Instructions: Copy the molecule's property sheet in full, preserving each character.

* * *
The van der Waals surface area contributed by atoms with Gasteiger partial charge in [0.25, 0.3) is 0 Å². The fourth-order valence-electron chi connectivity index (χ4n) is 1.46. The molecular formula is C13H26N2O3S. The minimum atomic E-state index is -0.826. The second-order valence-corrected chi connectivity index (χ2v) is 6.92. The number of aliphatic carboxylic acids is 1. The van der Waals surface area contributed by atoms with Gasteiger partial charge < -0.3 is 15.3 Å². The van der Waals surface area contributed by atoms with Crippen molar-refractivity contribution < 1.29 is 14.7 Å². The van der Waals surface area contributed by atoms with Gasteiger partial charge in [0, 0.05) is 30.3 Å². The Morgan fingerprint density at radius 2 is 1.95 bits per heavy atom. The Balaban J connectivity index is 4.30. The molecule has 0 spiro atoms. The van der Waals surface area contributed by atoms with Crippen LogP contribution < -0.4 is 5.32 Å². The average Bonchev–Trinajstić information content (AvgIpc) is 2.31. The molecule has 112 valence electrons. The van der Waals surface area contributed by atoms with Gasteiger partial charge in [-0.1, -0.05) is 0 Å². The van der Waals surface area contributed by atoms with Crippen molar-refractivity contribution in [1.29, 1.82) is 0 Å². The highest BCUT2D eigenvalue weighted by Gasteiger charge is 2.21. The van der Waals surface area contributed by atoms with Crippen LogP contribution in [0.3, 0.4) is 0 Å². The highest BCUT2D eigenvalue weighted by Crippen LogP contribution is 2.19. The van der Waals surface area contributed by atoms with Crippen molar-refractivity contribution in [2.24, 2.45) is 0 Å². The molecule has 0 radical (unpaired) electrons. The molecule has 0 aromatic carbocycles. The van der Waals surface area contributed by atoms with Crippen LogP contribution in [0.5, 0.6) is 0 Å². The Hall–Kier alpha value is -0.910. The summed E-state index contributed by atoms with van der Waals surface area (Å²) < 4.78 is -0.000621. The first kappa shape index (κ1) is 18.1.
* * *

The van der Waals surface area contributed by atoms with Gasteiger partial charge in [0.25, 0.3) is 0 Å². The fourth-order valence-electron chi connectivity index (χ4n) is 1.46. The molecular formula is C13H26N2O3S. The minimum atomic E-state index is -0.826. The second-order valence-corrected chi connectivity index (χ2v) is 6.92. The number of aliphatic carboxylic acids is 1. The van der Waals surface area contributed by atoms with Gasteiger partial charge < -0.3 is 15.3 Å². The van der Waals surface area contributed by atoms with Crippen molar-refractivity contribution < 1.29 is 14.7 Å². The van der Waals surface area contributed by atoms with Gasteiger partial charge in [0, 0.05) is 30.3 Å². The Morgan fingerprint density at radius 2 is 1.95 bits per heavy atom. The Balaban J connectivity index is 4.30. The molecule has 0 spiro atoms. The van der Waals surface area contributed by atoms with Crippen LogP contribution < -0.4 is 5.32 Å². The average Bonchev–Trinajstić information content (AvgIpc) is 2.31. The molecule has 112 valence electrons. The van der Waals surface area contributed by atoms with Gasteiger partial charge in [-0.1, -0.05) is 0 Å². The van der Waals surface area contributed by atoms with Crippen molar-refractivity contribution in [1.29, 1.82) is 0 Å². The highest BCUT2D eigenvalue weighted by Gasteiger charge is 2.21. The van der Waals surface area contributed by atoms with Crippen LogP contribution in [0.3, 0.4) is 0 Å². The highest BCUT2D eigenvalue weighted by Crippen LogP contribution is 2.19. The van der Waals surface area contributed by atoms with Crippen molar-refractivity contribution in [2.24, 2.45) is 0 Å². The molecule has 0 radical (unpaired) electrons. The molecule has 0 aromatic carbocycles. The van der Waals surface area contributed by atoms with Crippen LogP contribution in [0.5, 0.6) is 0 Å². The Hall–Kier alpha value is -0.910. The summed E-state index contributed by atoms with van der Waals surface area (Å²) < 4.78 is -0.000621. The first kappa shape index (κ1) is 18.1.